Fall has fallen, and I was ready. I was waiting. I was trapped for months on end, when my body wouldn’t cooperate or anxiety got the better of me. Even hearing Townes Van Zandt sing to me about snow in Raton was enough to make me miss winter again. I’d live vicariously in any form of visual media I could find, just to remember what it was like to feel the tingle of sun on my skin.
Now I can go out, but on my own terms and for the sake of it, not just therapy or a doctor’s appointment. It’s given Heather and I a chance to date — to dress up for each other, to trade secret glances about people who might be the other’s type, to hold hands and show each other off — instead of all the coping we were left doing after falling into the relationship so suddenly.
Rachel Weisz has nothing on dem brows.
Ever since she began her career, I found it difficult to deal with how little we saw each other. It felt like we were barely connecting or having meaningful experiences when we had such limited time. Now that she has a better shift and a carpool, we have an extra hour and a half together on weekdays. Combined with Jesse committing to hangouts twice a month to play games or jam, it’s made a huge difference in the way I approach my goals and plan my time.
They’re small steps, but after so much regression, I tend to be happy with any movement in the right direction. Still, I wonder if I’ll ever find a balance that won’t leave me frantic, one that’s conducive to getting my introvert needs met while letting me feel secure in my relationships.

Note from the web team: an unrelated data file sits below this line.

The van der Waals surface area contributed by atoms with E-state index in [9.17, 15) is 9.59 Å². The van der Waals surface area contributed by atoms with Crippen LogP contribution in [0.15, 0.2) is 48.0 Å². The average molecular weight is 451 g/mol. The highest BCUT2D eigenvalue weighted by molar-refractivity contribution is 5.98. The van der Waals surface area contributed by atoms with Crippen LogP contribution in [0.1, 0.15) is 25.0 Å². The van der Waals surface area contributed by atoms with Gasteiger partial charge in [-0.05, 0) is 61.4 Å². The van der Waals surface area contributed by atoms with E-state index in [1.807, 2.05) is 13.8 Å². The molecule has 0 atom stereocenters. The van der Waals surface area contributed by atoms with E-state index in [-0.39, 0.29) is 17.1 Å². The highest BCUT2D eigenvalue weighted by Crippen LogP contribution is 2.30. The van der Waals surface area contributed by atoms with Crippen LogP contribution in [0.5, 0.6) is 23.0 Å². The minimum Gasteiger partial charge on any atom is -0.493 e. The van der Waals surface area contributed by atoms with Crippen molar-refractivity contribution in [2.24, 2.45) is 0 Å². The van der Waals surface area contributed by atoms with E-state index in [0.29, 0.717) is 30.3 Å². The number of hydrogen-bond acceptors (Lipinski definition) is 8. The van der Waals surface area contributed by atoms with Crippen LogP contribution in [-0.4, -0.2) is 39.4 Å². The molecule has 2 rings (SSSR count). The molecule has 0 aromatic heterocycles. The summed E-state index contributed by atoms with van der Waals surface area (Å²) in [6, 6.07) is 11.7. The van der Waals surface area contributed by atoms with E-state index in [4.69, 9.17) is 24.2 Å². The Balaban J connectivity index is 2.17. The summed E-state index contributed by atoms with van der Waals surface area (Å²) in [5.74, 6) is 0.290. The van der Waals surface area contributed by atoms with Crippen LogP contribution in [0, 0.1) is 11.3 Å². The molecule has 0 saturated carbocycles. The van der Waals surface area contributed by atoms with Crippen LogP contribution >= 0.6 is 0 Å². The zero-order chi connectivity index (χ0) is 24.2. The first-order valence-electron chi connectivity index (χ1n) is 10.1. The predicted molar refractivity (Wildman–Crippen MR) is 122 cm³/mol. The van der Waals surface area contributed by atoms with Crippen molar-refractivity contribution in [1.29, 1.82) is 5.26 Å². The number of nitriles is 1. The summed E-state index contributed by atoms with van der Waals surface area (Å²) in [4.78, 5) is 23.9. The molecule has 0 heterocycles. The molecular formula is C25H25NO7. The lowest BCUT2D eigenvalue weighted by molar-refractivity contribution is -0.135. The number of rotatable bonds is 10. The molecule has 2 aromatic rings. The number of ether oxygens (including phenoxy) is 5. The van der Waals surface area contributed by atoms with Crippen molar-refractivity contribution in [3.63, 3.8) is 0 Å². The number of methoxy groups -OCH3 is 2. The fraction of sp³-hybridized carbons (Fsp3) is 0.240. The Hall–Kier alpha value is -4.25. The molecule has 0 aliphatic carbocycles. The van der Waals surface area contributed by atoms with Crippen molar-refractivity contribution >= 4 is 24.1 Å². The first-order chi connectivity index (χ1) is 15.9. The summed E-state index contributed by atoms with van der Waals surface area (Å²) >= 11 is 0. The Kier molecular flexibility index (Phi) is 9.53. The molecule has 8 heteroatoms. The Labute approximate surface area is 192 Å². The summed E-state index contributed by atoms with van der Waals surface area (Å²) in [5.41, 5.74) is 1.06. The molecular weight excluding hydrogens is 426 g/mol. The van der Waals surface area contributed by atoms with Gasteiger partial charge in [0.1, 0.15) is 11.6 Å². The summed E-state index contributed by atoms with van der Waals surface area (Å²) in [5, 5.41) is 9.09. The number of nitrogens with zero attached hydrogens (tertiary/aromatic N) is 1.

Continue reading “keeping the rage tender”…
July was supposed to be my catch-up month. The one where I connected with a lover instead of being rushed to appreciate her at every turn; a chance to finish house projects and all the cleaning I’ve been putting off; maybe even time enough to go for a walk every day, or the patience to work on fretting cleaner barres instead of emotional doodling and clumsy interpretations.
Now here I am, half way through September. Heather and I are at war with our respective pasts, and waiting for relief. On top this comes her dad’s diagnosis of a metastasized cancer of unknown origin. We’re used to being strong for others, but the uncertainty of what may come makes us wonder if we’re truly ready.
If only my mind wasn’t already drifting back to those unhealthy and all-too-familiar thoughts. It’s hard enough letting go of the sense that everything will fall apart at any second. The depth of my struggle has changed me, and I’m still getting used to feeling unconditionally loved and emotionally secure. Thankfully, I have a partner who tells me every single day that I’m a good person, that I’m important, and that I deserve to be happy. Consistent reminders are what I need, however small, cause the recovery process is going to take far longer than I first thought.
We’ve taken to exploring the massive world of Tyria in Guild Wars 2 as a way of coping. Even when I’m away from my computer, I think of nothing but journeying to new locations, instead of the tiny problems that seem impossible to surmount at even my best times. I’ve always been an obsessive person, and my mind would be full of bad things right now if I wasn’t so busy finding the next point of interest, the next champion to kill and loot.
It’s a way for me to get through the difficult days, until they turn into a past that I can look at from afar. I know if I can turn the page on this chapter, I’ll have a opportunity to become the person I want to be every day for the rest of my life.